iPhone Jailbreaking


Photo from Cult Of Mac

Devlin Barth, Staff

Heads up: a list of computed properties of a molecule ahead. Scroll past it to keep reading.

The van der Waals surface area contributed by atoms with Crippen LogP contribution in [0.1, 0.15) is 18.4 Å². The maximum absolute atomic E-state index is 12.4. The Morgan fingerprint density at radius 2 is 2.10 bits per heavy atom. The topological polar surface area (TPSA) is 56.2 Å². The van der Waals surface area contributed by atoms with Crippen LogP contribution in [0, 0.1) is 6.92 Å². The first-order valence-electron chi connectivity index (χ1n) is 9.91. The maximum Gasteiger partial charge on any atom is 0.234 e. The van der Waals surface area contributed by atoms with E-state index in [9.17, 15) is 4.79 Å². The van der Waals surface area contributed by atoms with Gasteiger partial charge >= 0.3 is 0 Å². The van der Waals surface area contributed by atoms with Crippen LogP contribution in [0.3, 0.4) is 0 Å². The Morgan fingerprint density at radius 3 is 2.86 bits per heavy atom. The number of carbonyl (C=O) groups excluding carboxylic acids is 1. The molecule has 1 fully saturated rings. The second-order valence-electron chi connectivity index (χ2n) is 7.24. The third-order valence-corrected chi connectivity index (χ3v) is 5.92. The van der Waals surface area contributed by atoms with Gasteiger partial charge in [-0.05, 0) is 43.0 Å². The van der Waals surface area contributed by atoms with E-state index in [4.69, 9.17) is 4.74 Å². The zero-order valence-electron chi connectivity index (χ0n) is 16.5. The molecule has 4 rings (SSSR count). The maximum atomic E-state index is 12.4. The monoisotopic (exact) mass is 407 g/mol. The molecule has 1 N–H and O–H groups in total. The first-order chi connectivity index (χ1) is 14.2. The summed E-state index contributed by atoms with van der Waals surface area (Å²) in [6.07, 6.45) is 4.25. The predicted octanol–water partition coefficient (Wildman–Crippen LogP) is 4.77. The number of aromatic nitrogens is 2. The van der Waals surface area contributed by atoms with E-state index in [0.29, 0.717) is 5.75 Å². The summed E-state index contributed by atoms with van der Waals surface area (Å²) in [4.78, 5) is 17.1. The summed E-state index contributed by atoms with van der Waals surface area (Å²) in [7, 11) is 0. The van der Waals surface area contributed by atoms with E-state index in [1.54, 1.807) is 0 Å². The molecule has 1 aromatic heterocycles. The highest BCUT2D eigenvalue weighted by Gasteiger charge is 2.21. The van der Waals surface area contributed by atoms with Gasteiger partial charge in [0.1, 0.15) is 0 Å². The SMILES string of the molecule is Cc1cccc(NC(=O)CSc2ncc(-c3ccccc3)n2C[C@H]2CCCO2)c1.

iOS jailbreaking; a term used to describe bypassing security on Apple’s flagship phone, the iPhone. Jailbreaking has existed ever since the first iPhones began to roll out onto the market. Jailbreaking usually involves finding an exploit in the phone that can give the user who finds it much more accessible than Apple would ever want to give you. The earliest jailbreaking exploits date back to 2007, which is when the iPhone 2G was released, running the first-ever release of iOS; iOS 1.0. This OS was broken in a mere 11 days, with iOS 2.0 rolling out the next year, it would take hackers a bit more effort to crack Apple’s latest phones and firmware. Just kidding. With the “PwnageTool”, iOS 2.0 was cracked in about 9 days. Throughout the years, more exploits would be found with the introduction of new operating systems made by Apple. The longest amount of time without an exploit for an operating system belongs to iOS 8.4.1 with a record 768 days. The reason doesn’t seem to be due to difficulty, but because of a lack of purpose. With iOS 9 coming out only a month after iOS 8.4.1, most deemed it unnecessary to try and crack this specific iOS version. That, and the fact that iOS 8.4 had been cracked much earlier so those who had already jailbroken had no reason to update to an iOS that introduced so little and rendered their jailbreak useless. So, now the question is, why jailbreak? Well, back when the iPhone was introduced, lots of features were missing that are almost a given on modern phones nowadays. Features like copy-and-paste and downloading third-party apps were not available on older versions of iOS. With the introduction of iOS Jailbreaking, users were able to not only download programs that allowed copy-and-paste but also download any other programs they wanted to. However, most people who jailbreak do it for the sake of piracy. Downloading data that would be on the no-fly list under a normal Apple phone. Matter of fact, jailbreaking isn’t perfectly fine in Apple’s eyes, either. Your warranty will most likely get voided if you jailbreak your phone, and Apple is not liable for any damage that happens to your phone, regardless if it was because of the jailbreak or not. Fast-forward to September 27, 2019, with the introduction of “checkm8”, a new jailbreak tool that could be “unpatchable”, meaning Apple would not be able to fix this on any device that is vulnerable to it. The tool exploits the code that runs when the iPhone boots up and this allows full access to the phone. As of October 1, this tool has not been released to the public yet.